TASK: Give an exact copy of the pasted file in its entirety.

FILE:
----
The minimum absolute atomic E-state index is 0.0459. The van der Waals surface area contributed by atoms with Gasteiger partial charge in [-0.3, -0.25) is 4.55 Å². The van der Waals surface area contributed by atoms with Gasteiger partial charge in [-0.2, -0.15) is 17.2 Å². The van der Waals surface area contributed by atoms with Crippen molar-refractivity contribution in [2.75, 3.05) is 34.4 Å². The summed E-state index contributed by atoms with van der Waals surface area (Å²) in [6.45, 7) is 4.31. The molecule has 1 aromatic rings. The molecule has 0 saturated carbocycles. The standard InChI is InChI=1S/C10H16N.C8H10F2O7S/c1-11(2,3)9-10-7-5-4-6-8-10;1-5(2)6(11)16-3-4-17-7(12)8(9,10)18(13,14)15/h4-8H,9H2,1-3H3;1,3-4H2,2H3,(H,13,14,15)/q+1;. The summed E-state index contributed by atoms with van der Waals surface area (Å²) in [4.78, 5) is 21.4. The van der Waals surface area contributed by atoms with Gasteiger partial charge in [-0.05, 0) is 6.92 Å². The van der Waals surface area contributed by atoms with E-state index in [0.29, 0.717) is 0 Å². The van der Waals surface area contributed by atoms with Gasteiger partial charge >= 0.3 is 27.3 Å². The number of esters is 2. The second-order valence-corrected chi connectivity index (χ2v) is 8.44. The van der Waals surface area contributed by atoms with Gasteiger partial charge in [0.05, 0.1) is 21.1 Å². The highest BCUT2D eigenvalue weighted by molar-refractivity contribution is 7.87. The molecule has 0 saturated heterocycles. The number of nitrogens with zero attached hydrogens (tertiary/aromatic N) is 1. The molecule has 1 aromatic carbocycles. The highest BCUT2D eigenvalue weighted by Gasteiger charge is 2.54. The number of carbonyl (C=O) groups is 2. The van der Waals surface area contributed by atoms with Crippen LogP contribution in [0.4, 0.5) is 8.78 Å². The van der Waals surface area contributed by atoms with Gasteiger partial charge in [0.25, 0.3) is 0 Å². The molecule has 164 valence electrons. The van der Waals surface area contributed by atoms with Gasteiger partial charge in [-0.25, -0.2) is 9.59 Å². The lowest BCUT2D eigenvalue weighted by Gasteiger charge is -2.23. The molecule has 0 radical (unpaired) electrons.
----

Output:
The minimum absolute atomic E-state index is 0.0459. The van der Waals surface area contributed by atoms with Gasteiger partial charge in [-0.3, -0.25) is 4.55 Å². The van der Waals surface area contributed by atoms with Gasteiger partial charge in [-0.2, -0.15) is 17.2 Å². The van der Waals surface area contributed by atoms with Crippen molar-refractivity contribution in [2.75, 3.05) is 34.4 Å². The summed E-state index contributed by atoms with van der Waals surface area (Å²) in [6.45, 7) is 4.31. The molecule has 1 aromatic rings. The molecule has 0 saturated carbocycles. The standard InChI is InChI=1S/C10H16N.C8H10F2O7S/c1-11(2,3)9-10-7-5-4-6-8-10;1-5(2)6(11)16-3-4-17-7(12)8(9,10)18(13,14)15/h4-8H,9H2,1-3H3;1,3-4H2,2H3,(H,13,14,15)/q+1;. The summed E-state index contributed by atoms with van der Waals surface area (Å²) in [4.78, 5) is 21.4. The van der Waals surface area contributed by atoms with Gasteiger partial charge in [-0.05, 0) is 6.92 Å². The van der Waals surface area contributed by atoms with E-state index in [0.29, 0.717) is 0 Å². The van der Waals surface area contributed by atoms with Gasteiger partial charge >= 0.3 is 27.3 Å². The number of esters is 2. The second-order valence-corrected chi connectivity index (χ2v) is 8.44. The van der Waals surface area contributed by atoms with Gasteiger partial charge in [0.05, 0.1) is 21.1 Å². The highest BCUT2D eigenvalue weighted by molar-refractivity contribution is 7.87. The molecule has 0 saturated heterocycles. The number of nitrogens with zero attached hydrogens (tertiary/aromatic N) is 1. The molecule has 1 aromatic carbocycles. The highest BCUT2D eigenvalue weighted by Gasteiger charge is 2.54. The number of carbonyl (C=O) groups is 2. The van der Waals surface area contributed by atoms with Crippen LogP contribution in [0.4, 0.5) is 8.78 Å². The van der Waals surface area contributed by atoms with Gasteiger partial charge in [0.25, 0.3) is 0 Å². The molecule has 164 valence electrons. The van der Waals surface area contributed by atoms with Gasteiger partial charge in [-0.25, -0.2) is 9.59 Å². The lowest BCUT2D eigenvalue weighted by Gasteiger charge is -2.23. The molecule has 0 radical (unpaired) electrons.